Welcome to Art 202/302!

Generally speaking, this is a design course. However, we are going to be looking at specific subset of a graphic design: typography and type design. To start, let's discuss:

  1. A brief history of type.
  2. The anatomy of letterforms
  3. Elements and Principles of Graphic Design within Typography
  4. Terminology
  5. Taxonomy/history

Exercise: Type Design in Illustrator

  1. Download one of these typeface samples and begin this exercise by trying to recreate a few of the characters in a sketchbook or a piece of paper, as if you were drawing from a live model or still life. This will train your brain to understand the curves, nooks, and crannies of letterforms:

    Typeface 1:  Fraktur (various, c.a. 1500s) 
    Typeface 2:  Bifur (A.M. Cassandre, 1929)  

    Typeface 3:  Gill Sans (Eric Gill, 1926)

    Typeface 4:  Helvetica (Max Miedinger, Eduard Hoffmann, 1957) 

    Typeface 5:  Caslon (William Caslon, c.a. 1722)

    Typeface 6:  Peignot (A.M. Cassandre, 1937)

     

  2. Once you have completed drawing a few characters in your sketchbook, it's time to recreate one of them in Illustrator. First, however, we need to create the capline, baseline, mid-line, and x-height lines:type-guidelines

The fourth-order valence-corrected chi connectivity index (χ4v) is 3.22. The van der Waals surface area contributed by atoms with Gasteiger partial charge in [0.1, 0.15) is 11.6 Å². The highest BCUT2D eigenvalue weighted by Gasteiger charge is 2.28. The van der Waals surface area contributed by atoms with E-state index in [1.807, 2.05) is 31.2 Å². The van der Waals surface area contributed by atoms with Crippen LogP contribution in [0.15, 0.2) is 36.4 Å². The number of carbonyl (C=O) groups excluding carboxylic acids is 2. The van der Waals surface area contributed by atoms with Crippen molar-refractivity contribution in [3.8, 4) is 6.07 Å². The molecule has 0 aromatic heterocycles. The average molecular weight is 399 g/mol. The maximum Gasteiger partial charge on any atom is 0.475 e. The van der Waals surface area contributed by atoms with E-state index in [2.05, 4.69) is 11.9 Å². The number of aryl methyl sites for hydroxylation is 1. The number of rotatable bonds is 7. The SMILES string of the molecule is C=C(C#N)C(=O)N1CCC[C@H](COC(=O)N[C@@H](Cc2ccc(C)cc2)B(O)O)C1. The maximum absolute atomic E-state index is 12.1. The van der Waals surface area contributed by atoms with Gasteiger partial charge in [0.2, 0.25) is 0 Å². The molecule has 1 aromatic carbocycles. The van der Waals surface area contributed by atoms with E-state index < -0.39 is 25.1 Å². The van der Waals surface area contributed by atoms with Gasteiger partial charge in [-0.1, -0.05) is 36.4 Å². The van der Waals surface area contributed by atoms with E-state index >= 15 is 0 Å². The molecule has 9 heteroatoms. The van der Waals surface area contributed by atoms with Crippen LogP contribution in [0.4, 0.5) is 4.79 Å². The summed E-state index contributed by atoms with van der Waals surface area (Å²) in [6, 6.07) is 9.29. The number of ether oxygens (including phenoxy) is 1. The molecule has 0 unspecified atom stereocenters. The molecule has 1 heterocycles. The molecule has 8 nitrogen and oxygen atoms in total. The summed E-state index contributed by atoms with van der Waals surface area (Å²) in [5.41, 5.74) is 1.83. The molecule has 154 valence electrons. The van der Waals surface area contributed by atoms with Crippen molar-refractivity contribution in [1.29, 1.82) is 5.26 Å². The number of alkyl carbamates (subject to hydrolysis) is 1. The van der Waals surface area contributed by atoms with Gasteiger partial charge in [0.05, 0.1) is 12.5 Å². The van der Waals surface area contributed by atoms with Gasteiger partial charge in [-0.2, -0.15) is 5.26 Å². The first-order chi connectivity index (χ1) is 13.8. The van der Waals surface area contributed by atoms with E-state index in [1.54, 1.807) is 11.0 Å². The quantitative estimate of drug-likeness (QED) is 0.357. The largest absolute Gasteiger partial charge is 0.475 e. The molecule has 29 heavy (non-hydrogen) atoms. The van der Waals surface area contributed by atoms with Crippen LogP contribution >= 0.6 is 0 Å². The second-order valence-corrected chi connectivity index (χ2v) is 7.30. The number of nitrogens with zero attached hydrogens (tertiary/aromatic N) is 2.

3. Once these guides are completed, you can begin using Illustrator's various tools to recreate a character (or two) from the typeface you have chosen. 
  4. Homework:
    1. I don't require a textbook, but I can auggest an excellent resource for designing type entitled, well...Designing Type by Karen ChengI've provided the first few pages for you to read for homework.
    2. Read pgs. 6-17 in Designing Type.
    3. Get a sketchbook if you don't have one
    4. Play Kern Type until you get a score of 85 or better! Take a screen shot of your results and This email address is being protected from spambots. You need JavaScript enabled to view it. it to me:

My score...ho hum.